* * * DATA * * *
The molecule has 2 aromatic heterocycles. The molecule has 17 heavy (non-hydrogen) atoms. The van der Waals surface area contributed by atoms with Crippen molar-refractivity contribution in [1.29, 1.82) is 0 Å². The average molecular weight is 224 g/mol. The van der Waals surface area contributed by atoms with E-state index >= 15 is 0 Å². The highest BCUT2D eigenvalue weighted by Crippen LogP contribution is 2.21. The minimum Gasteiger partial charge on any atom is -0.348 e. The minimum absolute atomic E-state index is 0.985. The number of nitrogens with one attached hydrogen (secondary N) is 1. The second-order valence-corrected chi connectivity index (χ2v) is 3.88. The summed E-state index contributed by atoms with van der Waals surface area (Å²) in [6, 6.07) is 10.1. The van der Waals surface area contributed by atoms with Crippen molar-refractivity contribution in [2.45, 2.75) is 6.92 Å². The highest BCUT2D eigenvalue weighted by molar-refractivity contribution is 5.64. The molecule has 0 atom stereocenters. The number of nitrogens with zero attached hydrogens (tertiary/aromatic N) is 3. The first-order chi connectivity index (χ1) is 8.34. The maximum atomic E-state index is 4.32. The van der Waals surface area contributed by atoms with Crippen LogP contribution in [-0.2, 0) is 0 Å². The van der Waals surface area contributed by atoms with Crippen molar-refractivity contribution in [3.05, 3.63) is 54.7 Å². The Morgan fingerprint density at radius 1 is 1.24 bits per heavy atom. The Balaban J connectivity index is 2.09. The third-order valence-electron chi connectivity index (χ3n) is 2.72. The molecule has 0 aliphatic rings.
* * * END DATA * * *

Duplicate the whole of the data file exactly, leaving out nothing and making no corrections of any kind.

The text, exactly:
The molecule has 2 aromatic heterocycles. The molecule has 17 heavy (non-hydrogen) atoms. The van der Waals surface area contributed by atoms with Crippen molar-refractivity contribution in [1.29, 1.82) is 0 Å². The average molecular weight is 224 g/mol. The van der Waals surface area contributed by atoms with E-state index >= 15 is 0 Å². The highest BCUT2D eigenvalue weighted by Crippen LogP contribution is 2.21. The minimum Gasteiger partial charge on any atom is -0.348 e. The minimum absolute atomic E-state index is 0.985. The number of nitrogens with one attached hydrogen (secondary N) is 1. The second-order valence-corrected chi connectivity index (χ2v) is 3.88. The summed E-state index contributed by atoms with van der Waals surface area (Å²) in [6, 6.07) is 10.1. The van der Waals surface area contributed by atoms with Crippen molar-refractivity contribution in [2.45, 2.75) is 6.92 Å². The highest BCUT2D eigenvalue weighted by molar-refractivity contribution is 5.64. The molecule has 0 atom stereocenters. The number of nitrogens with zero attached hydrogens (tertiary/aromatic N) is 3. The first-order chi connectivity index (χ1) is 8.34. The maximum atomic E-state index is 4.32. The van der Waals surface area contributed by atoms with Crippen LogP contribution in [-0.2, 0) is 0 Å². The van der Waals surface area contributed by atoms with Crippen molar-refractivity contribution in [3.05, 3.63) is 54.7 Å². The Morgan fingerprint density at radius 1 is 1.24 bits per heavy atom. The Balaban J connectivity index is 2.09. The third-order valence-electron chi connectivity index (χ3n) is 2.72. The molecule has 0 aliphatic rings.